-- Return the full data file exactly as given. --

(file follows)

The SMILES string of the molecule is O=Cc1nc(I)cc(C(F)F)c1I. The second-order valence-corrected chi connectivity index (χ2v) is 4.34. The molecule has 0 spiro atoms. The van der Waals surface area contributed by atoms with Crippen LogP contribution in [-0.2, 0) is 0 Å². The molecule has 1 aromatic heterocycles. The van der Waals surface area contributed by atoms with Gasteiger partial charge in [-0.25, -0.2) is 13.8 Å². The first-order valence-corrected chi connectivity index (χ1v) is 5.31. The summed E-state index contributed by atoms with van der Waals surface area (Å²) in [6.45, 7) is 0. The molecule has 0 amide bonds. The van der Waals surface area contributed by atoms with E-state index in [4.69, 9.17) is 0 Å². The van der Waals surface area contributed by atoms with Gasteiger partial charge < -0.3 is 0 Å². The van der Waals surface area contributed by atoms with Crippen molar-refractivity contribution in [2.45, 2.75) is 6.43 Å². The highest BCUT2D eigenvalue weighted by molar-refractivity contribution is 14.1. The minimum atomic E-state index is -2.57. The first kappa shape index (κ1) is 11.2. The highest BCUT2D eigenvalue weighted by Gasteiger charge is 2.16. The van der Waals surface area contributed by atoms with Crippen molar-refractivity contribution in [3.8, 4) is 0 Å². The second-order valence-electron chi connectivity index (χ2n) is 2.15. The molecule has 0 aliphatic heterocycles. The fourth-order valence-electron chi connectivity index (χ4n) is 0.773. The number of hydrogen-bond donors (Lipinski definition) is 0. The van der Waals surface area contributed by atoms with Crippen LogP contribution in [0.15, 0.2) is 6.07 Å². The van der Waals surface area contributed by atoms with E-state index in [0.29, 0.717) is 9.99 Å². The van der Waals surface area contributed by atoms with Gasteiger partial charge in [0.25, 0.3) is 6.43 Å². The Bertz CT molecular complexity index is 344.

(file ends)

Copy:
The SMILES string of the molecule is O=Cc1nc(I)cc(C(F)F)c1I. The second-order valence-corrected chi connectivity index (χ2v) is 4.34. The molecule has 0 spiro atoms. The van der Waals surface area contributed by atoms with Crippen LogP contribution in [-0.2, 0) is 0 Å². The molecule has 1 aromatic heterocycles. The van der Waals surface area contributed by atoms with Gasteiger partial charge in [-0.25, -0.2) is 13.8 Å². The first-order valence-corrected chi connectivity index (χ1v) is 5.31. The summed E-state index contributed by atoms with van der Waals surface area (Å²) in [6.45, 7) is 0. The molecule has 0 amide bonds. The van der Waals surface area contributed by atoms with E-state index in [4.69, 9.17) is 0 Å². The van der Waals surface area contributed by atoms with Gasteiger partial charge < -0.3 is 0 Å². The van der Waals surface area contributed by atoms with Crippen molar-refractivity contribution in [2.45, 2.75) is 6.43 Å². The highest BCUT2D eigenvalue weighted by molar-refractivity contribution is 14.1. The minimum atomic E-state index is -2.57. The first kappa shape index (κ1) is 11.2. The highest BCUT2D eigenvalue weighted by Gasteiger charge is 2.16. The van der Waals surface area contributed by atoms with Crippen molar-refractivity contribution in [3.8, 4) is 0 Å². The second-order valence-electron chi connectivity index (χ2n) is 2.15. The molecule has 0 aliphatic heterocycles. The fourth-order valence-electron chi connectivity index (χ4n) is 0.773. The number of hydrogen-bond donors (Lipinski definition) is 0. The van der Waals surface area contributed by atoms with Crippen LogP contribution in [0.15, 0.2) is 6.07 Å². The van der Waals surface area contributed by atoms with E-state index in [0.29, 0.717) is 9.99 Å². The van der Waals surface area contributed by atoms with Gasteiger partial charge in [0.25, 0.3) is 6.43 Å². The Bertz CT molecular complexity index is 344.